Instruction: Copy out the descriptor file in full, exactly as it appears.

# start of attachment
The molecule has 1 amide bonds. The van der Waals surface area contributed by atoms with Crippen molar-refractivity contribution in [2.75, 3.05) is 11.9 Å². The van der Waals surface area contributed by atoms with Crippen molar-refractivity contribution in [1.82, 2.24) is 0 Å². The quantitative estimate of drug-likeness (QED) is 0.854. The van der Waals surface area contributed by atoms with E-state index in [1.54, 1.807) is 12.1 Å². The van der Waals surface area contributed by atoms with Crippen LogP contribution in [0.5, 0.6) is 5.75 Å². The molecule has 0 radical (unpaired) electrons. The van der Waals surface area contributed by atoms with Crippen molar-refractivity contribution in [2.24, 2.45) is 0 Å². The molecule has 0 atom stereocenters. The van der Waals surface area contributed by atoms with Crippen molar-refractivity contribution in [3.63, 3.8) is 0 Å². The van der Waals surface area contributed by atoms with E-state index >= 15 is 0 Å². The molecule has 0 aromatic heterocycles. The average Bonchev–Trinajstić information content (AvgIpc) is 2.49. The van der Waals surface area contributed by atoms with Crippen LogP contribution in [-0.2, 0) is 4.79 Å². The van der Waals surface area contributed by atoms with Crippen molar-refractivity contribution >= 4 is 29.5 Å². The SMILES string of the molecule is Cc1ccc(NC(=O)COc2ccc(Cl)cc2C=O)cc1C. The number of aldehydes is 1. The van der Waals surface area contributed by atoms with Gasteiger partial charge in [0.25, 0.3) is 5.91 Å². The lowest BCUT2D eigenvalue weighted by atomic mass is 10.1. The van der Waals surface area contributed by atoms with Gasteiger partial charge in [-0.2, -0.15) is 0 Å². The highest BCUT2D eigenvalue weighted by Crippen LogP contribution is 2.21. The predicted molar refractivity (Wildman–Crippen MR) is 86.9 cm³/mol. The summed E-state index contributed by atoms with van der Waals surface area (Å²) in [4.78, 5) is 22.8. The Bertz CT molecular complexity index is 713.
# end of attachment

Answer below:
The molecule has 1 amide bonds. The van der Waals surface area contributed by atoms with Crippen molar-refractivity contribution in [2.75, 3.05) is 11.9 Å². The van der Waals surface area contributed by atoms with Crippen molar-refractivity contribution in [1.82, 2.24) is 0 Å². The quantitative estimate of drug-likeness (QED) is 0.854. The van der Waals surface area contributed by atoms with E-state index in [1.54, 1.807) is 12.1 Å². The van der Waals surface area contributed by atoms with Crippen LogP contribution in [0.5, 0.6) is 5.75 Å². The molecule has 0 radical (unpaired) electrons. The van der Waals surface area contributed by atoms with Crippen molar-refractivity contribution in [2.24, 2.45) is 0 Å². The molecule has 0 atom stereocenters. The van der Waals surface area contributed by atoms with Crippen molar-refractivity contribution in [3.63, 3.8) is 0 Å². The van der Waals surface area contributed by atoms with E-state index >= 15 is 0 Å². The molecule has 0 aromatic heterocycles. The average Bonchev–Trinajstić information content (AvgIpc) is 2.49. The van der Waals surface area contributed by atoms with Crippen LogP contribution in [-0.2, 0) is 4.79 Å². The van der Waals surface area contributed by atoms with Crippen molar-refractivity contribution >= 4 is 29.5 Å². The SMILES string of the molecule is Cc1ccc(NC(=O)COc2ccc(Cl)cc2C=O)cc1C. The number of aldehydes is 1. The van der Waals surface area contributed by atoms with Gasteiger partial charge in [0.25, 0.3) is 5.91 Å². The lowest BCUT2D eigenvalue weighted by atomic mass is 10.1. The van der Waals surface area contributed by atoms with Gasteiger partial charge in [-0.2, -0.15) is 0 Å². The highest BCUT2D eigenvalue weighted by Crippen LogP contribution is 2.21. The predicted molar refractivity (Wildman–Crippen MR) is 86.9 cm³/mol. The summed E-state index contributed by atoms with van der Waals surface area (Å²) in [4.78, 5) is 22.8. The Bertz CT molecular complexity index is 713.